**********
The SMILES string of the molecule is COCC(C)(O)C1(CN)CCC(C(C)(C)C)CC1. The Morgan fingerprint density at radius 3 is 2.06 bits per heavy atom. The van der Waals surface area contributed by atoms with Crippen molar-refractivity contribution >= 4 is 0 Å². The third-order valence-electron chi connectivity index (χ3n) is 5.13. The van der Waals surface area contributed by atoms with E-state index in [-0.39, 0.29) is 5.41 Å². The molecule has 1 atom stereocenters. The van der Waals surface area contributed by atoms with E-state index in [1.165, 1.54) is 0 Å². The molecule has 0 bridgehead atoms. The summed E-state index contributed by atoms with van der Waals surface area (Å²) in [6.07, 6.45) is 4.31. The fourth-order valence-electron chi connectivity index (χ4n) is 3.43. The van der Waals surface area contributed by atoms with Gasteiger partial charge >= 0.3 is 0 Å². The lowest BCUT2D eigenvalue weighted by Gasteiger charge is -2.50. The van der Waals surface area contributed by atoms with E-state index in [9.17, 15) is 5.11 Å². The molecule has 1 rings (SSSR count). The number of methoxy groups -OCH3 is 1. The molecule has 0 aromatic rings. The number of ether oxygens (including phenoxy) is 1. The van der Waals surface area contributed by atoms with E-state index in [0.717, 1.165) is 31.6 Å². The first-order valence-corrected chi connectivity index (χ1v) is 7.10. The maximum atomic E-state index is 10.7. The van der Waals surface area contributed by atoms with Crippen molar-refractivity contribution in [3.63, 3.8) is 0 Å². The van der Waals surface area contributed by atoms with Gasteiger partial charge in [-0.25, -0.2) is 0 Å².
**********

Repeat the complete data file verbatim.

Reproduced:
The SMILES string of the molecule is COCC(C)(O)C1(CN)CCC(C(C)(C)C)CC1. The Morgan fingerprint density at radius 3 is 2.06 bits per heavy atom. The van der Waals surface area contributed by atoms with Crippen molar-refractivity contribution >= 4 is 0 Å². The third-order valence-electron chi connectivity index (χ3n) is 5.13. The van der Waals surface area contributed by atoms with E-state index in [-0.39, 0.29) is 5.41 Å². The molecule has 1 atom stereocenters. The van der Waals surface area contributed by atoms with E-state index in [1.165, 1.54) is 0 Å². The molecule has 0 bridgehead atoms. The summed E-state index contributed by atoms with van der Waals surface area (Å²) in [6.07, 6.45) is 4.31. The fourth-order valence-electron chi connectivity index (χ4n) is 3.43. The van der Waals surface area contributed by atoms with Gasteiger partial charge >= 0.3 is 0 Å². The lowest BCUT2D eigenvalue weighted by Gasteiger charge is -2.50. The van der Waals surface area contributed by atoms with E-state index in [9.17, 15) is 5.11 Å². The molecule has 1 rings (SSSR count). The number of methoxy groups -OCH3 is 1. The molecule has 0 aromatic rings. The number of ether oxygens (including phenoxy) is 1. The van der Waals surface area contributed by atoms with E-state index in [0.717, 1.165) is 31.6 Å². The first-order valence-corrected chi connectivity index (χ1v) is 7.10. The maximum atomic E-state index is 10.7. The van der Waals surface area contributed by atoms with Crippen molar-refractivity contribution in [3.63, 3.8) is 0 Å². The van der Waals surface area contributed by atoms with Gasteiger partial charge in [-0.25, -0.2) is 0 Å².